GERHARD RICHTER is Gerhard Richter. Data Mining will feature a section of wall-to-wall carpeting that Richter designed for Vorwerk & Co. Teppichewerke GmbH in 1991.

JOE SCANLAN organized Data Mining. He is an artist and associate professor in sculpture at Yale University. He is represented primarily by Galerie Micheline Szwajcer, Antwerp. He is a great believer in artists speaking their minds and has published many essays throughout his career, including “Traffic Control” (Artforum, Summer, 2005), “Please, Eat the Daisies” (Art issues, January, 2001), and “Let’s Play Prisoners” (frieze, September, 1996).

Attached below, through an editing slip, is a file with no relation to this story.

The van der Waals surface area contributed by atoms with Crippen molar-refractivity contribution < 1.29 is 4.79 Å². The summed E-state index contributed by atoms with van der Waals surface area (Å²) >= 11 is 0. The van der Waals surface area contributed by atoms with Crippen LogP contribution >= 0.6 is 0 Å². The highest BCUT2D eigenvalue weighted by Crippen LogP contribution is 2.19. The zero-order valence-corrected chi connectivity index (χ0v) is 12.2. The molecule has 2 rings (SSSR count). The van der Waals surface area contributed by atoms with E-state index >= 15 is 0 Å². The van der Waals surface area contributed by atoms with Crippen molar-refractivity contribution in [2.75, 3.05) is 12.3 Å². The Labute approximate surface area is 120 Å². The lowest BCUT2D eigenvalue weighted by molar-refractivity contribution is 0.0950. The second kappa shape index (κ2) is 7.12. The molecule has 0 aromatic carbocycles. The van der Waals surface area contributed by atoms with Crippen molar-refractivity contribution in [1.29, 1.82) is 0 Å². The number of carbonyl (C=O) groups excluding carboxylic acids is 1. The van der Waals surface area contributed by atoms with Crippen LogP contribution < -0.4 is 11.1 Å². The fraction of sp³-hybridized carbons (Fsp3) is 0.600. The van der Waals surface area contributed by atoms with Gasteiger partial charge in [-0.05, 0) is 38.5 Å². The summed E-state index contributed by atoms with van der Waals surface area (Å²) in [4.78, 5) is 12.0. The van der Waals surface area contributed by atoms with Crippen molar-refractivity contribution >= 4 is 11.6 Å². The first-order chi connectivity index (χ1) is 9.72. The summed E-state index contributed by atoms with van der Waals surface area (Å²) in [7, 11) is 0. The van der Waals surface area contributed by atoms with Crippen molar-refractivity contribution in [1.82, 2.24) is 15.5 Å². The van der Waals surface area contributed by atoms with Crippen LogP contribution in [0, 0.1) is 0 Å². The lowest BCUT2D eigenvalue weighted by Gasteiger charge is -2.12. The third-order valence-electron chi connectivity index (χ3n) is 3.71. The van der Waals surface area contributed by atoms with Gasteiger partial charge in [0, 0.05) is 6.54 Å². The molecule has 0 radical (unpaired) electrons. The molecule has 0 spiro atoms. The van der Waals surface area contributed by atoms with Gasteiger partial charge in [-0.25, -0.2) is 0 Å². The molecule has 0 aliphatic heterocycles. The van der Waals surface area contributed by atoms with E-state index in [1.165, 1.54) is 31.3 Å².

ROBERT SMITHSON is the archetypal practitioner of the principles of data mining—that is, looking at tons of material in apparently hopeless disarray and seeing how to organize it, connect the dots. He is present in this show thanks to one of the more revered forms of data mining: scouring the cut out bins of used record shops. For the first time since 1969, and for a limited time only, visitors to Data Mining can hear Robert Smithson describe how to make Asphalt Rundown.

DONELLE WOOLFORD is herself a product of data mining, being part art history, part art market, part craftsmanship and part politics. She makes radical reworkings of classical Cubism. Her paintings are prisms through which she refracts the 20th Century’s most influential aesthetic back onto herself and her African heritage. In Woolford’s re-authenticated Cubism, scraps of wood resembling brushstrokes are crafted into sophisticated compositions. One of her large paintings and two of her smaller ones will be included in the exhibition.